The winter so far has been harsh, weather-wise, and it's only January. Imagine how it must be for the thousands of people in New York City who are homeless.
Aerin Hong's second-grade class at Ethical Culture, who is being taught by Olga Stone while Hong is on maternity leave, is currently studying the needs and wants of New York City in social studies. They began the unit by talking about warmth and clothing, and the homeless quickly became a part of the conversation. Students made connections to the scarves they knitted as kindergartners and the quilts they made for the Lerata School, in Kenya, as first graders. The discussion then shifted to the students' skills and talents and how they can put these to work to help fellow citizens. Not surprisingly, knitting, sewing, and designing were unanimous responses. After a short period of reflection, the students decided to make scarves and shawls of their own design for the homeless.
Stone researched an organization called Win, founded in 1983, that strives to end the cycle of homelessness for women and children in New York City. They help more than 10,000 people a year, including some 6,000 children. Upon hearing of the EC students' scarf-making project, Cynthia Brito-Mena, an event coordinator at Win, said: "We would love to accept the generous donation of handmade scarves and shawls from the second-grade class [at Ethical Culture]. It's always inspiring to see children working together to provide essential items for their peers in the neighborhood."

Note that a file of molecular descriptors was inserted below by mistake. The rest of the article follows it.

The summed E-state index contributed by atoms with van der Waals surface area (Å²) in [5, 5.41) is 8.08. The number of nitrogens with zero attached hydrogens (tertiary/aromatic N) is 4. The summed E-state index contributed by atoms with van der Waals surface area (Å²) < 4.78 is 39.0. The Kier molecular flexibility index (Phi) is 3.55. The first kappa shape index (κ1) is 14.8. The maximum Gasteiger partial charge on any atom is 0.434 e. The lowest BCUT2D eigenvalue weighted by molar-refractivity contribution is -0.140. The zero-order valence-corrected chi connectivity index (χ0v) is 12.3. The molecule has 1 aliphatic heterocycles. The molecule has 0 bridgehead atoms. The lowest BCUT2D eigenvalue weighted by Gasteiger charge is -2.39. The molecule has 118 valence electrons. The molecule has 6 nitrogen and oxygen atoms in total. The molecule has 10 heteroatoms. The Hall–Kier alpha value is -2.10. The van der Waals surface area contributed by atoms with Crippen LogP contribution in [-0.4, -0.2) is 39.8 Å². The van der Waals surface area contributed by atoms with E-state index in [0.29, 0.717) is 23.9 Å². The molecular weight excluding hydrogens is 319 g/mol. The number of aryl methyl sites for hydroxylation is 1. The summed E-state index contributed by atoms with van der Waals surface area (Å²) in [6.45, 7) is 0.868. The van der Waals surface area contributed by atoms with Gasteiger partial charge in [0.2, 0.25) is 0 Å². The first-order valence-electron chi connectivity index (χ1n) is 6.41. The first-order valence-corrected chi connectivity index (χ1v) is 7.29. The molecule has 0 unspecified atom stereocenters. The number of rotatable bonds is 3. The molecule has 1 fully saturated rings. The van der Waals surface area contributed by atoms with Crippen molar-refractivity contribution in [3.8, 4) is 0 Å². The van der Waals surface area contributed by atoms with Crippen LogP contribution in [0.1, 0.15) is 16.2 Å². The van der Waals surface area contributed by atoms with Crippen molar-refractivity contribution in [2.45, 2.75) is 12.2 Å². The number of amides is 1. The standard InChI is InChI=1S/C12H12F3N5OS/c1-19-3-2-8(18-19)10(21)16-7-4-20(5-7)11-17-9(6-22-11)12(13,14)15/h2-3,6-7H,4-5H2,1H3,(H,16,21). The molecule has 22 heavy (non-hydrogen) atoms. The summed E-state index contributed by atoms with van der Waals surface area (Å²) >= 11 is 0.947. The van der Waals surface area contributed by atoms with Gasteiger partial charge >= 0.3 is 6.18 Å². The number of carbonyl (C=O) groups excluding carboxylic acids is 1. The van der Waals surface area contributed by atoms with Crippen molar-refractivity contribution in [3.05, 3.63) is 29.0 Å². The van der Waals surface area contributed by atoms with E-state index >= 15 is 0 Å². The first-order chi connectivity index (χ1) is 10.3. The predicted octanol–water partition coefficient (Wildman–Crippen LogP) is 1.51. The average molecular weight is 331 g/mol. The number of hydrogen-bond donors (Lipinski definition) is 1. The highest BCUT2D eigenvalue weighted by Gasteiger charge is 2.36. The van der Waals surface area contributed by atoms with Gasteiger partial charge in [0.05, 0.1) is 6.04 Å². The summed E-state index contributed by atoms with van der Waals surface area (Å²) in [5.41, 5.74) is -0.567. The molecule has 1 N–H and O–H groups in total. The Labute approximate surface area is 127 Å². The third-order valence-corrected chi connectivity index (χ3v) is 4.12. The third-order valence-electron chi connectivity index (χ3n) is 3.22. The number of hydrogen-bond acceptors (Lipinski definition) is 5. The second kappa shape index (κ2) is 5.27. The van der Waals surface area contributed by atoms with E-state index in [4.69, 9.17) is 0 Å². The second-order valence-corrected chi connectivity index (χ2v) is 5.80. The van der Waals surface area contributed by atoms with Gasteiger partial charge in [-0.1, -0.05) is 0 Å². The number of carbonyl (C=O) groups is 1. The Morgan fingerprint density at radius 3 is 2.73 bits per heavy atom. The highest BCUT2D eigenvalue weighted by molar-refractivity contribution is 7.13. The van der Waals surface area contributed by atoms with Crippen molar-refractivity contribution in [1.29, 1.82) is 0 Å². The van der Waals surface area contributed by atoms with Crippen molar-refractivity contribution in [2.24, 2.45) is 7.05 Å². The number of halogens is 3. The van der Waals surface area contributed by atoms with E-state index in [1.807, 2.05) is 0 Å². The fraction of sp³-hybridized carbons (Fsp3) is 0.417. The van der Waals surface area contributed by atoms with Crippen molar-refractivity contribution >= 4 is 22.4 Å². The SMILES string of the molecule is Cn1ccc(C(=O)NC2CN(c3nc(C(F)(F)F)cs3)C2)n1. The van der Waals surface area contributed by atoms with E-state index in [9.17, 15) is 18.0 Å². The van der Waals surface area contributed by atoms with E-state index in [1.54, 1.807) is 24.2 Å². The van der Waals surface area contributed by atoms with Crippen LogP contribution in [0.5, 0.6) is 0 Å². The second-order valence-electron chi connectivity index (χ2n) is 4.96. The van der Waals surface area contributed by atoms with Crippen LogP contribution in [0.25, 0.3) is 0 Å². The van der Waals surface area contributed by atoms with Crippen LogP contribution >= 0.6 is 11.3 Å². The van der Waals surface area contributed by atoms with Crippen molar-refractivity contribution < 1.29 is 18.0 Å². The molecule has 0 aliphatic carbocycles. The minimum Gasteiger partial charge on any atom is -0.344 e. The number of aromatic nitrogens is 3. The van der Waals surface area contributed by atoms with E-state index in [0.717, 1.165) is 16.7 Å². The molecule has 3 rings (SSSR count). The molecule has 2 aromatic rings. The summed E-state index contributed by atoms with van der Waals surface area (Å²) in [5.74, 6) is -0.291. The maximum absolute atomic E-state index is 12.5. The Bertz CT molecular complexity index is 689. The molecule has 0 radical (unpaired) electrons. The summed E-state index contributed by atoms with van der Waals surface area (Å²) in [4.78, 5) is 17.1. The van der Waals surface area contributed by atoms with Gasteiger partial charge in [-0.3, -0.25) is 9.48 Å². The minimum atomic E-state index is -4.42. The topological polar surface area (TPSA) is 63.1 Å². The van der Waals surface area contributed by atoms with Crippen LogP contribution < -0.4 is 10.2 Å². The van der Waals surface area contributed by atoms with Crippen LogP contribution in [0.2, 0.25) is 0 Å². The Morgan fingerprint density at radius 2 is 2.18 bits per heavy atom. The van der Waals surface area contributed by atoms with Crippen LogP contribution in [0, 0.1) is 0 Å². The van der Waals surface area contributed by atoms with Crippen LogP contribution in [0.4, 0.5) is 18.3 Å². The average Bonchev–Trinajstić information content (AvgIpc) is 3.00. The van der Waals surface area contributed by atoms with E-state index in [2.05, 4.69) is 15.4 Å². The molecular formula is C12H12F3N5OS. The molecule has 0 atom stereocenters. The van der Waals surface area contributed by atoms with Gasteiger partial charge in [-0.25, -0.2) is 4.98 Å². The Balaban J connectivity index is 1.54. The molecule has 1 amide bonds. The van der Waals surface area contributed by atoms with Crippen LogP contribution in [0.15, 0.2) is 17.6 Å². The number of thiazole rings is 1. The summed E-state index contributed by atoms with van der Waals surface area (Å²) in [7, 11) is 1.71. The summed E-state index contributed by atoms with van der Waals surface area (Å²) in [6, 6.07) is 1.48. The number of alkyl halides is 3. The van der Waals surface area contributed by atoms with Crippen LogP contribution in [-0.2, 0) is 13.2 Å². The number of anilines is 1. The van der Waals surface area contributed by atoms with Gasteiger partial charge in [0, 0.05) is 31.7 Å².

The students in Stone's class gave up their free-choice and roof time to make the scarves and shawls for Win. Parents Anna Lyu and Katherine Krause were instrumental in organizing the "sew-ins" and collaborating with students on a project that embodies what ECFS is all about.